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The internet is a great tool we use daily for everyday tasks. What is also offers is a chance at anonymity, which can sometimes be utilized to harass or stalk another person online. This is often referred to as cyberstalking and is a crime under the Texas criminal laws. Cyberstalking is included in Texas’s Penal Code 33.07 where the offense of stalking is defined. Under the code, stalking is a misdemeanor offense that can be elevated to a felony in some circumstances.

If you or someone you know has been charged with cyberstalking or another computer crime, it’s imperative you seek legal counsel. The penalties for cyberstalking could make a significant impact on your life and hinder your professional and personal goals. The best way to fight these allegations is with experienced legal representation. That is why we highly encourage you to seek an experienced cybercrimes attorney if you’ve been charged with online harassment.

Houston Online Harassment Attorney | Texas Cyberstalking Laws

Cyberstalking or online harassment may be a serious crime under Texas law, but the people who commit it tend to have no violent tendencies at all. In fact, most cyberstalking cases are simply young people taking things online a little too far. Despite this fact, the state of Texas will not hesitate to prosecute anyone who violates online harassment laws. For this reason, we urge you to call Horak Law for experienced and skilled legal representation.

Matt Horak of Horak Law understands the complexity of online stalking laws in Texas. He can use his knowledge and hours of trial practice to build an effective and efficient defense for your case. Call Horak Law today at (713) 225-8000 to set up your first consultation free of charge. Horak Law accepts clients throughout the greater Harris County and Houston metropolitan area and surrounding counties including Montgomery County, Brazoria County, Fort Bend County, Galveston County, Liberty County, and Waller County.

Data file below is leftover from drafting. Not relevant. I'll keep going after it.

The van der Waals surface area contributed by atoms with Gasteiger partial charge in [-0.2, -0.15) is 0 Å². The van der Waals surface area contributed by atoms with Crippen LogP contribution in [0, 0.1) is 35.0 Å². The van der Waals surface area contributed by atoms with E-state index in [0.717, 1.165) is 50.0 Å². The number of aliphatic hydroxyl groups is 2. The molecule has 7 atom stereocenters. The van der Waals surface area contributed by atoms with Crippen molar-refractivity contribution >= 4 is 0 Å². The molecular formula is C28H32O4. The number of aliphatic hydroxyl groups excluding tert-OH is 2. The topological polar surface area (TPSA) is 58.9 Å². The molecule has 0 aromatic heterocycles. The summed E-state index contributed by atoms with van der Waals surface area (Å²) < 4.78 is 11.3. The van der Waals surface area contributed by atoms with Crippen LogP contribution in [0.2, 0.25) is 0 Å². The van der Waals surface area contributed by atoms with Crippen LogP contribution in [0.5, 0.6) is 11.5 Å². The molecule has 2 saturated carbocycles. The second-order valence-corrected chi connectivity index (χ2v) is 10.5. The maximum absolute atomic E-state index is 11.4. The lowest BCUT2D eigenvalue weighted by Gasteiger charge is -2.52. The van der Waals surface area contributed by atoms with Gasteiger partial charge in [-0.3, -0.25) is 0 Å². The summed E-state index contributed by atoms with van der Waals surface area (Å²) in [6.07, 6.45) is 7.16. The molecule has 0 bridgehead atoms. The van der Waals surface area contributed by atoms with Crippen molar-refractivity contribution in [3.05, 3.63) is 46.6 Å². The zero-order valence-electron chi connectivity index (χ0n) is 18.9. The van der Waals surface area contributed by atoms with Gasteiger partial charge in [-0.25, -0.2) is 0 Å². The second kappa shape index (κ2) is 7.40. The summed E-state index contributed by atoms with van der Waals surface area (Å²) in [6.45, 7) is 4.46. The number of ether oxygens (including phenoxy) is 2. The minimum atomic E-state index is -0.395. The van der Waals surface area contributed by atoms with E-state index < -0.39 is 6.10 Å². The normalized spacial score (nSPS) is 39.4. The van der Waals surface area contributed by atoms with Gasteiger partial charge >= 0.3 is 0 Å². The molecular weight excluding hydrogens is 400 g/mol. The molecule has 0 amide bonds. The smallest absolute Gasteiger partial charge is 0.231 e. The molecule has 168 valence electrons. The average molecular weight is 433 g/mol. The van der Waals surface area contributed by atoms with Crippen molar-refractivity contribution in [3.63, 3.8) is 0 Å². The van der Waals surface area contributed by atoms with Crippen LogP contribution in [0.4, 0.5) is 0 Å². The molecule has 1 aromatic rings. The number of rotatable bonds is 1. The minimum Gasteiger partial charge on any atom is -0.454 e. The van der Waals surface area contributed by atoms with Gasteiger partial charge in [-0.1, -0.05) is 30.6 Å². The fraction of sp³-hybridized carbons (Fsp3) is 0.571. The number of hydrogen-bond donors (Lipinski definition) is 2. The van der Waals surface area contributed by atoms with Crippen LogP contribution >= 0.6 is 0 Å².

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Is Cyberstalking a Crime in Texas?

While there may not be a “cyberstalking statue,” the crime of cyberstalking is very much illegal under Texas law. Online harassment or cyberstalking is included in Texas’s Penal Code 24.07, which directly precedes the stalking statute in the same chapter. The prosecutor must prove multiple elements to convict you of cyberstalking. These elements include

  • You intended to harass, embarrass, torment, alarm, annoy or abuse another while doing one of the following actions online or using an electronic device:
    • Initiate communication and during the conversation make an obscene request, suggestion, proposal, or comment
    • Threaten to inflict bodily injury or commit a felony against another person, their property, or someone they care about in a manner the “victim” is reasonably alarmed afterwards
    • Convey a false report you know is false, receiving a false report, that someone suffered death or serious bodily injury
    • Use online telephone communications and ring repeatedly or make calls anonymously that would make a reasonable person feel scared, embarrassed, offended, tormented, alarmed, annoyed, or abused
    • Post the victim’s telephone number online or give it to another person online so it can be used to omit an offense under this section
    • Send repeated online communication that would harass, alarm, abuse, embarrass, offend, or annoy a reasonable person

Most online harassment cases are charged under Texas Penal Code 24.07. However, the crime may be charged as a stalking offender under Section 42.072 if you on more than one occasion and pursuant to the same scheme or course of conduct that is directed specifically at another person, knowingly engage in conduct that would be defined as:

  • Online harassment as stated above and knows or reasonably should know the other person will regard as threatening: